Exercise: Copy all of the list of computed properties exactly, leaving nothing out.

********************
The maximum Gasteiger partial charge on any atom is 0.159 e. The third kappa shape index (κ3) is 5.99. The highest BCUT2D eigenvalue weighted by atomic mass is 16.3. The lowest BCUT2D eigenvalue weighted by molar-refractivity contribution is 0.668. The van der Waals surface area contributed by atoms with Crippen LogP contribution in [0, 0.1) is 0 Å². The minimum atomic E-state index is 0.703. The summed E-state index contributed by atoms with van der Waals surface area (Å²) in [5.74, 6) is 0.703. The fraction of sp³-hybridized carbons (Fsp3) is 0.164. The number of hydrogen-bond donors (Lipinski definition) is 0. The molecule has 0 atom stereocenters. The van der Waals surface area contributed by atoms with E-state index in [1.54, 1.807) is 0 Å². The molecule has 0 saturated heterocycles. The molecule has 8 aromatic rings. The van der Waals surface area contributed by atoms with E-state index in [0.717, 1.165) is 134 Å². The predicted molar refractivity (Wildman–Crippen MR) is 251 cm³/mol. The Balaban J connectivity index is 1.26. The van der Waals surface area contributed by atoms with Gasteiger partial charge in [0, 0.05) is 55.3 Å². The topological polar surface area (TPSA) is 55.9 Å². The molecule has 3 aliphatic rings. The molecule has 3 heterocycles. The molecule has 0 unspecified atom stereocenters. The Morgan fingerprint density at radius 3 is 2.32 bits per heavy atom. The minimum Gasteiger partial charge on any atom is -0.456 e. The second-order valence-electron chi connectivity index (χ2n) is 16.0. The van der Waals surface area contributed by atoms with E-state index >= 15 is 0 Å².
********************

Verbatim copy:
The maximum Gasteiger partial charge on any atom is 0.159 e. The third kappa shape index (κ3) is 5.99. The highest BCUT2D eigenvalue weighted by atomic mass is 16.3. The lowest BCUT2D eigenvalue weighted by molar-refractivity contribution is 0.668. The van der Waals surface area contributed by atoms with Crippen LogP contribution in [0, 0.1) is 0 Å². The minimum atomic E-state index is 0.703. The summed E-state index contributed by atoms with van der Waals surface area (Å²) in [5.74, 6) is 0.703. The fraction of sp³-hybridized carbons (Fsp3) is 0.164. The number of hydrogen-bond donors (Lipinski definition) is 0. The molecule has 0 atom stereocenters. The van der Waals surface area contributed by atoms with E-state index in [1.54, 1.807) is 0 Å². The molecule has 0 saturated heterocycles. The molecule has 8 aromatic rings. The van der Waals surface area contributed by atoms with E-state index in [0.717, 1.165) is 134 Å². The predicted molar refractivity (Wildman–Crippen MR) is 251 cm³/mol. The Balaban J connectivity index is 1.26. The van der Waals surface area contributed by atoms with Gasteiger partial charge in [0, 0.05) is 55.3 Å². The topological polar surface area (TPSA) is 55.9 Å². The molecule has 3 aliphatic rings. The molecule has 3 heterocycles. The molecule has 0 unspecified atom stereocenters. The Morgan fingerprint density at radius 3 is 2.32 bits per heavy atom. The minimum Gasteiger partial charge on any atom is -0.456 e. The second-order valence-electron chi connectivity index (χ2n) is 16.0. The van der Waals surface area contributed by atoms with E-state index >= 15 is 0 Å².